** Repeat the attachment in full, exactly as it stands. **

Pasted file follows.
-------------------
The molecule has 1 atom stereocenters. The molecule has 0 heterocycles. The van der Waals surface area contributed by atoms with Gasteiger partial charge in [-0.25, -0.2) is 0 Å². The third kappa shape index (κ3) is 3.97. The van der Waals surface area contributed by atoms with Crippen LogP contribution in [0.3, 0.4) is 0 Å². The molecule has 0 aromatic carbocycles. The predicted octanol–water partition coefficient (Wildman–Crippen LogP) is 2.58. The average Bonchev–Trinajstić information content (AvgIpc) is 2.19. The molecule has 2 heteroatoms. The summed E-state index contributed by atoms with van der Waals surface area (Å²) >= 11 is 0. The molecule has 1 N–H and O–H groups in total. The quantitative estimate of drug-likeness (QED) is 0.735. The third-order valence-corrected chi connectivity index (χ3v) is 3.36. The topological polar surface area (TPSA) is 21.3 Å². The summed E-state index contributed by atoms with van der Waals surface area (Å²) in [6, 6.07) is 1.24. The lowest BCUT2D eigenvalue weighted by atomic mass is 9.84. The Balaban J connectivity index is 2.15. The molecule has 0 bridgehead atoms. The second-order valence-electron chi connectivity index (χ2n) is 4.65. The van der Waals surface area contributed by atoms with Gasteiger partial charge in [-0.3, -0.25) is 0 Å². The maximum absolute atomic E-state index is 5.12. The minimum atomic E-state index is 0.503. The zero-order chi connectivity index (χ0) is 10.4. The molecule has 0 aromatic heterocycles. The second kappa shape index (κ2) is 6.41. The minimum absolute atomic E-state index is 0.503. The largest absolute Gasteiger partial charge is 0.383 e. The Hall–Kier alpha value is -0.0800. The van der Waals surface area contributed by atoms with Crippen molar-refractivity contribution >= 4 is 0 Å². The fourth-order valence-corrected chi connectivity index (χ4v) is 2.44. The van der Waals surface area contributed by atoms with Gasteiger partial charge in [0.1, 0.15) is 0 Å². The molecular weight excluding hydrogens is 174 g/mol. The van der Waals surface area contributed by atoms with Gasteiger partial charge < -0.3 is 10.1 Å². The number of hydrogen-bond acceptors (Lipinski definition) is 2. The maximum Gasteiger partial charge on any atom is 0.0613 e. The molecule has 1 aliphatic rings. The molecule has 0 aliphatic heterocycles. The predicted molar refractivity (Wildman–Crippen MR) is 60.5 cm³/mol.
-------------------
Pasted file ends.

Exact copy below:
The molecule has 1 atom stereocenters. The molecule has 0 heterocycles. The van der Waals surface area contributed by atoms with Gasteiger partial charge in [-0.25, -0.2) is 0 Å². The third kappa shape index (κ3) is 3.97. The van der Waals surface area contributed by atoms with Crippen LogP contribution in [0.3, 0.4) is 0 Å². The molecule has 0 aromatic carbocycles. The predicted octanol–water partition coefficient (Wildman–Crippen LogP) is 2.58. The average Bonchev–Trinajstić information content (AvgIpc) is 2.19. The molecule has 2 heteroatoms. The summed E-state index contributed by atoms with van der Waals surface area (Å²) >= 11 is 0. The molecule has 1 N–H and O–H groups in total. The quantitative estimate of drug-likeness (QED) is 0.735. The third-order valence-corrected chi connectivity index (χ3v) is 3.36. The topological polar surface area (TPSA) is 21.3 Å². The summed E-state index contributed by atoms with van der Waals surface area (Å²) in [6, 6.07) is 1.24. The lowest BCUT2D eigenvalue weighted by atomic mass is 9.84. The Balaban J connectivity index is 2.15. The molecule has 0 bridgehead atoms. The second-order valence-electron chi connectivity index (χ2n) is 4.65. The van der Waals surface area contributed by atoms with Gasteiger partial charge in [-0.3, -0.25) is 0 Å². The maximum absolute atomic E-state index is 5.12. The minimum atomic E-state index is 0.503. The zero-order chi connectivity index (χ0) is 10.4. The molecule has 0 aromatic heterocycles. The second kappa shape index (κ2) is 6.41. The minimum absolute atomic E-state index is 0.503. The largest absolute Gasteiger partial charge is 0.383 e. The Hall–Kier alpha value is -0.0800. The van der Waals surface area contributed by atoms with Crippen molar-refractivity contribution >= 4 is 0 Å². The fourth-order valence-corrected chi connectivity index (χ4v) is 2.44. The van der Waals surface area contributed by atoms with Gasteiger partial charge in [0.1, 0.15) is 0 Å². The molecular weight excluding hydrogens is 174 g/mol. The van der Waals surface area contributed by atoms with Gasteiger partial charge < -0.3 is 10.1 Å². The number of hydrogen-bond acceptors (Lipinski definition) is 2. The maximum Gasteiger partial charge on any atom is 0.0613 e. The molecule has 1 aliphatic rings. The molecule has 0 aliphatic heterocycles. The predicted molar refractivity (Wildman–Crippen MR) is 60.5 cm³/mol.